There are some foods out there which are notoriously divisive, but few are quite as controversial as cilantro. While it can make a meal for many people, the addition of this innocuous-looking herb has the ability to ruin many a tasty dish for others - making it taste like soap. This has led to unparalleled hatred, with some even writing haiku about how much they hate cilantro.
In fact, there are communities of people who have grouped together to lament their hatred of cilantro, creating Facebook pages and websites dedicated to the cause. But this begs the question: why do some people hate cilantro and others love it?
To answer this question for the ages, scientists did what they do best: they conducted a series of experiments.
At this point, it's worth noting just how many people hate cilantro. A genetic study conducted by the University of Toronto and published in the journal Flavour found there's an ethnic component to people's dislike of the herb.
In a study of 1,600 people of different ethnicities, of those whose family tree could be traced back to East Asia, 21% hated the herb. Whereas 97% of those with Middle Eastern roots reported that they liked the taste of cilantro. Caucasians, however, like East Asians, appeared to have a higher likelihood of disliking cilantro and 17% said they weren't a fan.
Other ethnicities were found to sit somewhere in the middle. Fourteen percent of those with an African background reported disliking the herb, 7% from South Asia didn't like it, and 4% of Hispanics said that it wasn't their jam either.
Researchers then tried to discern whether or not gender influenced how people felt about the herb but found no correlation. In addition to this, many people in the survey reported having no particular like or dislike of cilantro.
So what exactly does it taste like to people on each side of the fence?
The piece in Flavour revealed that those who love it reported cilantro having a citrus-y taste and smelling fresh and fragrant. The haters, however, said that it tasted moldy and compared it to a number of unpleasant things including soap, dirt, and bugs.
Scientific researchers then suggested that this cultural divide demonstrated that exposure to the herb played a huge role in influencing people's opinions of it. Hispanics were the most likely group to love cilantro and this reflected the fact that the herb is a key component of a number of their dishes like tacos, salsa, and soups.
Cilantro is also a key ingredient in a number of other cultural cuisines like Indian food and it's not uncommon to use in Thai dishes either. In fact, it's actually a pretty common ingredient, which meant that this suggestion quickly fell apart.
The herb also has different names in different parts of the world, and in Europe, it's known as coriander. It's also been described as Chinese parsley, Thai parsley, and Afghan parsley, and it wasn't until the 80s that cilantro itself actually became popular.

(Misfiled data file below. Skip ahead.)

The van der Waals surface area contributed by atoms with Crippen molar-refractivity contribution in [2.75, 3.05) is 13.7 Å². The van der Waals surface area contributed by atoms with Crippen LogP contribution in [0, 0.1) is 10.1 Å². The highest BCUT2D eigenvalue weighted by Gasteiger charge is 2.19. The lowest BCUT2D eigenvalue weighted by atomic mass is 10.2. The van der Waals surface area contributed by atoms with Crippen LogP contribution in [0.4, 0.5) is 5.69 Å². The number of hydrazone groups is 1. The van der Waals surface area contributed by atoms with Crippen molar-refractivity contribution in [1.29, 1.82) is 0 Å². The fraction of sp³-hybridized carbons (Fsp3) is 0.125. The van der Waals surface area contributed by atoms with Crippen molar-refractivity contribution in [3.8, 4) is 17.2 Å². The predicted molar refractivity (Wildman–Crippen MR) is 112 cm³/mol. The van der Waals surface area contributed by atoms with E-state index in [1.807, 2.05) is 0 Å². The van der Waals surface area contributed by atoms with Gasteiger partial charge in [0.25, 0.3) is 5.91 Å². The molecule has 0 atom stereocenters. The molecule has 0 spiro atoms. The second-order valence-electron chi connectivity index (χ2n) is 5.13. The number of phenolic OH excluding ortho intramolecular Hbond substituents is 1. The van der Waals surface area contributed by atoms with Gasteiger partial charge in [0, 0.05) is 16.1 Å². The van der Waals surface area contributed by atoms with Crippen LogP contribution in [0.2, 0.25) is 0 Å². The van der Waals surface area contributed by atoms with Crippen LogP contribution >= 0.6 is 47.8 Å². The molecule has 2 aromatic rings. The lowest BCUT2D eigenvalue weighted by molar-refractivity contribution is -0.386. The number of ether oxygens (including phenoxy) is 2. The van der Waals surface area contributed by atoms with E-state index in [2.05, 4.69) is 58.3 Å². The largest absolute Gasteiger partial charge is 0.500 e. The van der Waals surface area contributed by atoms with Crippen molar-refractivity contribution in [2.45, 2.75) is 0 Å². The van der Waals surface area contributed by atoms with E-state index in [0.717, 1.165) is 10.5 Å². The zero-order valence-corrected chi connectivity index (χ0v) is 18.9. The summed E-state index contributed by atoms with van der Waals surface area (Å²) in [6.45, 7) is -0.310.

Okay, I hear you say, get to the point. Well, getting to the bottom of this mystery is no mean feat, but researchers did uncover another piece of the puzzle back in 2012. Another study published in Flavour of 14,000 Europeans found that those who reported disliking it had a higher sensitivity to organic compounds called aldehydes, which are what create the herb's pungent smell.
There's a number of aldehydes out there, and they all have different smells, but most are said to be pleasant and fresh. For researchers, this discovery was key to working out why cilantro is so polarizing. The unsaturated aldehydes in cilantro have been described as having a fresh, citrus smell, but the common aldehydes called (E)-2-alkenals are said to have a soapy smell.
But this puzzle is not quite solved... yet.
23andMe is a California-based company that works with DNA. They usually deal with things like ancestry, but they've also tried to solve the cilantro mystery. They surveyed 25,000 people, asking them what their opinion of cilantro is, and then took a look at their DNA so that they could find a connection of some sort - and they discovered that our opinion could be hardwired... sort of.
The company found that if you have the odor-detecting gene which hones in on the soapy aldehydes cilantro gives off, you'll be more inclined to dislike it. Whereas if you don't have it, you'll simply be honing in on its pleasant citrus-y smell.
To discover how twins react to cilantro, check out the video below:
But while our natural reaction to cilantro is more than likely in our DNA, it is possible to go from hating the herb to loving it. Northwestern University neuroscientist Jay Gottfried said that people who hate the herb do so because of how their brain is programmed to divide stimuli and that it is possible to rewire this, something he did himself.
He said that by eating cilantro around people who enjoyed it, he was able to create positive associations in his mind with the herb. In addition to this, he slowly changed his perception of cilantro by adding it to his food in small amounts and recommends cutting up the leaves so that they are less aromatic before using them by changing their chemical makeup.
So there you have it - why some people love and others hate cilantro. And I'm sorry if you fall into the category of a hater, but hey, now you know that it is possible to start liking the herb and writing as a lover, I'd definitely recommend it.
Seriously. A taco is not a taco without a good few cilantro leaves!